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Germany Mandatory Data Retention Directives

In October 2015, the lower house of Parliament after getting votes in favor of data retention directives formed legislation about Mandatory data retention laws in Germany. Germany has been regarded as a controversial place for enforcing data retention directives.

Germany’s Mandatory Data Retention Directives:

The German government for the purpose of strengthening the national cybersecurity imposed strong and strict data retention directives on its citizens. Under these directives; the country’s inter-service providers (ISP) and telecommunication companies were compelled to retain the user’s metadata for 10 weeks. The retained data includes details and records of user’s call history, text messages, emails, uploads and downloads, web visit and other communication data.

The stored data also include the duration of the call, timings of the call, call destination, and IP address. However, the metadata doesn’t include contents of phones conversation or web browsing content. Metadata is also regarded as a digital footprint which is capable of tracking the details of the user’s call history. Also due to technicality full-text messages would also be retained. If the appointed government officials have a warrant so, they can get access to retained data.

Timeline of Germany’s Data Retention Directives:

Germany’s Federal Constitution Court in 2010, ruled out the previous EU’s DRD of 2006 and Germany’s implementation Act which brings the directives to national legislation as unacceptable on the grounds of fundamental rights violations.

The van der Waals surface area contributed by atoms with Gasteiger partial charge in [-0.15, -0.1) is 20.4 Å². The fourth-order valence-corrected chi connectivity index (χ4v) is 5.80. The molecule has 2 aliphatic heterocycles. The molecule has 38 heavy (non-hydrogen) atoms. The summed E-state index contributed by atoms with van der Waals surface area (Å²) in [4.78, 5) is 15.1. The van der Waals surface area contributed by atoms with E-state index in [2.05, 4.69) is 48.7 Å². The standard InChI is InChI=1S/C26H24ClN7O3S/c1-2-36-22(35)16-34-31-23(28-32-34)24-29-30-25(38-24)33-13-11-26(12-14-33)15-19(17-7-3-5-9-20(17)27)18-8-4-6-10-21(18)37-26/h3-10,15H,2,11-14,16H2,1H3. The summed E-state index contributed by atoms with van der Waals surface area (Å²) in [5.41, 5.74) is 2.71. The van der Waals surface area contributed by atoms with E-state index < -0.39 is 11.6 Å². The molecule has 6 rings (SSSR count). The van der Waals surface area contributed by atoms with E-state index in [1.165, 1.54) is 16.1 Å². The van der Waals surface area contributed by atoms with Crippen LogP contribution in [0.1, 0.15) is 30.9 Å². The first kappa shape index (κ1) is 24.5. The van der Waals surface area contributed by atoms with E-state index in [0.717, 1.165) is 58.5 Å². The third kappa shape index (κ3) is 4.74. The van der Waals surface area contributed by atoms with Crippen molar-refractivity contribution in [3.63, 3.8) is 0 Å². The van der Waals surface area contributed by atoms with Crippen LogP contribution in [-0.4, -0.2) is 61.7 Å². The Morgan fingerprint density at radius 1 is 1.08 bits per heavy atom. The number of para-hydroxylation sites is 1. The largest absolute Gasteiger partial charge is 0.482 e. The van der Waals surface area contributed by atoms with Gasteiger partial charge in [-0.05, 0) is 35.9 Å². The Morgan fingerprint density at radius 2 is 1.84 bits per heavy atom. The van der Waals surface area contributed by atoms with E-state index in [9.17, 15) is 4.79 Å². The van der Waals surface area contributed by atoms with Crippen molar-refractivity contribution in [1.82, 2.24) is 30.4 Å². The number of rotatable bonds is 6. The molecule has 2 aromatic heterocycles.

In 2014, the ruling European Court of Justice states that user’s data would be retained without any distinction, restriction, or exceptional was contradictory to fundamental human rights.

The German Justice Minister, Heiko Mess in April 2015 drafted a new proposition of data retention directives to support both national security and address issues with previous DRD policy. After all, the FCC never brought out data retention as unconstitutional rather than Data Implementation Data Act did not compel with the rights of secrecy of communication and informational self-determination.

The amendments proposed include the time duration i.e. for how long the data would be stored. This time period was down from 6 months to 10 weeks, email traffic data would be excluded and judicial orders are required for their access. Moreover, SMS content, IP address and records of web page access would be stored for a period 10 weeks, however, traces of call would be stored for just 4 weeks.

The data retention laws were moved forward to the Parliament for discussion after being approved by the leading political party “SPD” (Social Democrats) in late June 2014.

The lower house on Oct 16th, 2015 voted in favour of the legislation. The law was approved with an enormous majority of 404 votes to 148 votes.